Previous research has suggested that same-sex relationships may have a different approach to dealing with money, partly because both partners are more likely than heterosexual married couples to have similar incomes. We found that couples in civil partnerships had a similar approach to money management as many young married couples.
Most of our interviewees had a joint account for shared costs (mortgage/rent, bills etc) with separate accounts for independent spending. People's attitude to money was a fundamental element in their relationship, with attitudes to debt being especially important. But we did not find a distinctive approach to money management in civil partnerships as opposed to marriages.
Previous research has pointed to higher levels of non-monogamy in same-sex relationships, but we did not find this in our study. Forty five out of 50 couples were sexually monogamous and the majority assumed that a committed relationship would sexually exclusive. Just as in heterosexual marriages, both lesbian and gay couples could see unequal sex drive as a potential threat to their relationship. This was a source of worry for several partners.
Family and children
Earlier research has demonstrated the importance of what sociologists call ‘family of choice’ for lesbians and gay men. This term was coined to describe the strong friendship networks of lesbians and gay men, which, for them, provided the personal, social and material supports that heterosexuals typically associate with ‘family of origin’ (that is, the family people are born into). Relationships with ‘family of origin’ could be more problematic for gay men and lesbians, for example, if they felt that they were less accepted or understood by their heterosexual relations, because of their sexuality.
In contrast, couples in our study tended to have good relationships with their ‘family of origin’ with little evidence of ‘friendship families’. We think this is partly because many couples who chose to enter civil partnership have grown up with a sense of the ordinariness and acceptability of same sex relationships. Because their parents, siblings and friends were supportive and accepting, they may have had less need to form alternative ‘families of choice’.
Seven couples, all female, had children. Fewer male couples than female couples planned to have children together in the future.
What does our research say about changes in society?
Our research found lots of similarities between young same-sex couples in civil partnerships and their contemporaries in heterosexual marriages. The fact that the couples we interviewed were both female, or both male, made little difference to the stories they told us about their relationships, their experiences, and their expectations for the future. They shared many of the same ideals about couple relationships as heterosexuals and did not feel they had a different kind of relationship because they were lesbian or gay.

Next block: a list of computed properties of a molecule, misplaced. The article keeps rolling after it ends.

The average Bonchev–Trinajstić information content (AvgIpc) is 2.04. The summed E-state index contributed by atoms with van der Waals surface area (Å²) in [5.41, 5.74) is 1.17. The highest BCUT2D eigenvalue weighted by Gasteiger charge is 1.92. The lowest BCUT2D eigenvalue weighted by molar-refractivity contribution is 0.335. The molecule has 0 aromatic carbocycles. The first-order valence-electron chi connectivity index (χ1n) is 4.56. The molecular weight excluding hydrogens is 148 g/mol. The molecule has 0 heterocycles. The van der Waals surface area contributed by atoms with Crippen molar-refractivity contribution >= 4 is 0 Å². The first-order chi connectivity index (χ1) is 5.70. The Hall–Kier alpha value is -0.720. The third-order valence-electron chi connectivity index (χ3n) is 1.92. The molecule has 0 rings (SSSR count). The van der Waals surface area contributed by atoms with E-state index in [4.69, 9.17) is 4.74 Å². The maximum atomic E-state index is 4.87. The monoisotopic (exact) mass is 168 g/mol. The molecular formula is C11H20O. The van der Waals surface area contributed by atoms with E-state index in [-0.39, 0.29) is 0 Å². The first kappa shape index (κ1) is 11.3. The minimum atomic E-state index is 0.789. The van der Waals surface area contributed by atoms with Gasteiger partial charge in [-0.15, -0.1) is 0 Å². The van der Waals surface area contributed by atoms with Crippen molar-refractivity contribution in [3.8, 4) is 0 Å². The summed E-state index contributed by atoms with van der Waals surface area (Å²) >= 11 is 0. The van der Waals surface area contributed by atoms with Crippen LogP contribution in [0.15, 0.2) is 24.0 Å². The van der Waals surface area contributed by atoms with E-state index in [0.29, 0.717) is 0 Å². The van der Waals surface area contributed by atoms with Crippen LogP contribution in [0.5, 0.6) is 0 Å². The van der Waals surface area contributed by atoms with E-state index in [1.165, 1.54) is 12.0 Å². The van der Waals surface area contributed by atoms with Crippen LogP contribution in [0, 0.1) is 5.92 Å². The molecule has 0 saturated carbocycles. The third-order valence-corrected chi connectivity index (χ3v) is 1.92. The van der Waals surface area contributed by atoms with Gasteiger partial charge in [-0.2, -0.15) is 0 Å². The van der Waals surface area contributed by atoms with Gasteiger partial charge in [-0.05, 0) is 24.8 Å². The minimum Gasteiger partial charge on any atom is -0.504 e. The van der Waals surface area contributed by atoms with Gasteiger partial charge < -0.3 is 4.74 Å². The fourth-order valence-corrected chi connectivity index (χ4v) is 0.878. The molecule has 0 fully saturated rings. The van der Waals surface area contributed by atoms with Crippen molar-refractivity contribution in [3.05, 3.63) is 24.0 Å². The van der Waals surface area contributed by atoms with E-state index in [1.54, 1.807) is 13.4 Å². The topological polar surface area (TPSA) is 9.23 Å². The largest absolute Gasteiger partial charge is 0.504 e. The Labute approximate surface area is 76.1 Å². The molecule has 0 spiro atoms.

The ‘ordinariness’ of the couples we interviewed is interesting because it suggests that they feel their relationships are accepted in their day to day lives, by family and friends, as well as in law and policy. On the one hand, his could be seen as a positive indicator that society is becoming more accepting of same-sex relationships. On the other hand, some people would view this as a negative indicator that same sex relationships are less critical of heterosexual norms than they used to be.
Of course, this does not mean that people (including our interviewees) have never, and will never, experience discrimination because of their sexuality. We also need to remember that our interviewees all felt able to be open about their sexuality in order to get civilly partnered, and many people will not be in this position, so we can’t draw the conclusion that discrimination has disappeared.
We can, however, use our research to point towards some of the implications that changes in society’s acceptance and understanding of public same-sex relationships have, at least in some sectors. Above all, our study highlights the ways in which some younger same sex couples do not see themselves or their relationships as fundamentally different to heterosexual ones.